open to the public.
The inauguration will begin at
1 i a.m with UNC President CD.
Spangler lr. presiding. The inau-
gural address will be presented
by Philip G. Carson, chairman of
the UNC Board of Governors.
Read
The
East
Carottnian
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THE COFFEEHOUSE
COMEDY COMPETITION
If you didn't do it last time
Now's Your Chance
Friday. April 22, 7:00 p.in.
AT THE UNDERGROUND
Downstairs in Mendenhall
Applications Available in the Student
Union offices of Mendenhall.
please sign up before April 14.
ifl
i

:('i('Uf!f!fJ
gathering plaec

$15.00 Discount For August Delivery
April 14
9 a.m. - 4 p.m.
at the Student Stores
WG1RVED
CLASS RINGS
9f





�lj� EaHt Carolinian
Daniel Maurer, om�
Clay Deanhardt, mw uam
JAMES F.J. MCK.ee, Director of AdvertisingJEFE PARKERtaff Illustrator
Tim Ci iandler, sports e�wTOM rURR, Circulation Manager
Jot in Carter, rah. �.�MIKE UPCHURCH, Production Manager
Michelle England, oauMauprCM IN VV. MEDLIN, Art Or�for
Debbie Stevens, &��,MAC CLARK, Justness Manager
April 14. 1988 OPINIONPjge 4
Report card
Chancellor earns B for
first year at ECU
YES HON�V; XT 4KS K VERV NCE INAUGURATION
CEREKOtMV, NOW WILL VOU TORN OFF THE LIGHT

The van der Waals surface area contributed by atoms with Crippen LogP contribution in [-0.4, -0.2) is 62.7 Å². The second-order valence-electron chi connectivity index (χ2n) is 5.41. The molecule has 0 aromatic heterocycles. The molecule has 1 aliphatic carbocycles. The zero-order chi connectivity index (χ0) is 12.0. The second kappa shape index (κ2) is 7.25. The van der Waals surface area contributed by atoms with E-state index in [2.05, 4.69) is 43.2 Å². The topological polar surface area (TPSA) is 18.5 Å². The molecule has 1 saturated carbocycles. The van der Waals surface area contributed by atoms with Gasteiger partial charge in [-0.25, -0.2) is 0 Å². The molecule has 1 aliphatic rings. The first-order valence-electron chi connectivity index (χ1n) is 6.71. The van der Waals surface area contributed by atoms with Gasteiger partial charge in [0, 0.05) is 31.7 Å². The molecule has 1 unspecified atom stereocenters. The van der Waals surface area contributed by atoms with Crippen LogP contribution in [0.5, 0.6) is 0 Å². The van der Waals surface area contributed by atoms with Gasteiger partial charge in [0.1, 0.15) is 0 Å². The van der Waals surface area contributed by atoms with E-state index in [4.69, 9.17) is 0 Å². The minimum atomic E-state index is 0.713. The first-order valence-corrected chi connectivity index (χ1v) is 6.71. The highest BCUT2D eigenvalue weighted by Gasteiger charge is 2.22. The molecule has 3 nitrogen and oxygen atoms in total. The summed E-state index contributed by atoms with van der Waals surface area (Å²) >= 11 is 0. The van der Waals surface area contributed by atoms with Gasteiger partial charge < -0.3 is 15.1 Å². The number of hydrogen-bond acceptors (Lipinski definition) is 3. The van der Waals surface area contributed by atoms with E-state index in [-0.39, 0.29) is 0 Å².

SO WE CAM GET SOME-SUEEPfl

oA K (yJUR �As r Afcq n ,�
Chancellor Eakin's inauguration uprooted tor the new building, the
is scheduled for Friday, and with it chancellor is at least making a con-1
comes the end of Eakin's introduc- certed effort in this area. Much has
tory period to the university. We
think the chancellor has done a fine
job for his first year, with, of course,
a few exceptions.
In keeping with the academic
been done, but more needs to be
done.
Eakin gets a C for condoms, no
pun intended. His flat refusal to
implement a plan that was sug-
atmosphere, we give him a B for the gested by his own committee does
year. We grade hard. give us a display of his strength as an
The chancellor gets A's for his administrator, but also gives a glim-
public relations work. He has been mer of closed-mindedness. We
very visible through his first year, wonder if the chancellor took heed
and has maintained both the sub- of the SGA's vote in support of the
stance and the image of a man in
charge of his surroundings.
He also gets an A for his work with
the citv. Through breakfast meet-
Carter supported by student
condom dispensers, or even the
advice of his own advisors.
Finally, we have to fail the chancel-
lor for his handling of the parking
ings and other tools, this chancellor problem. The chancellor's answer to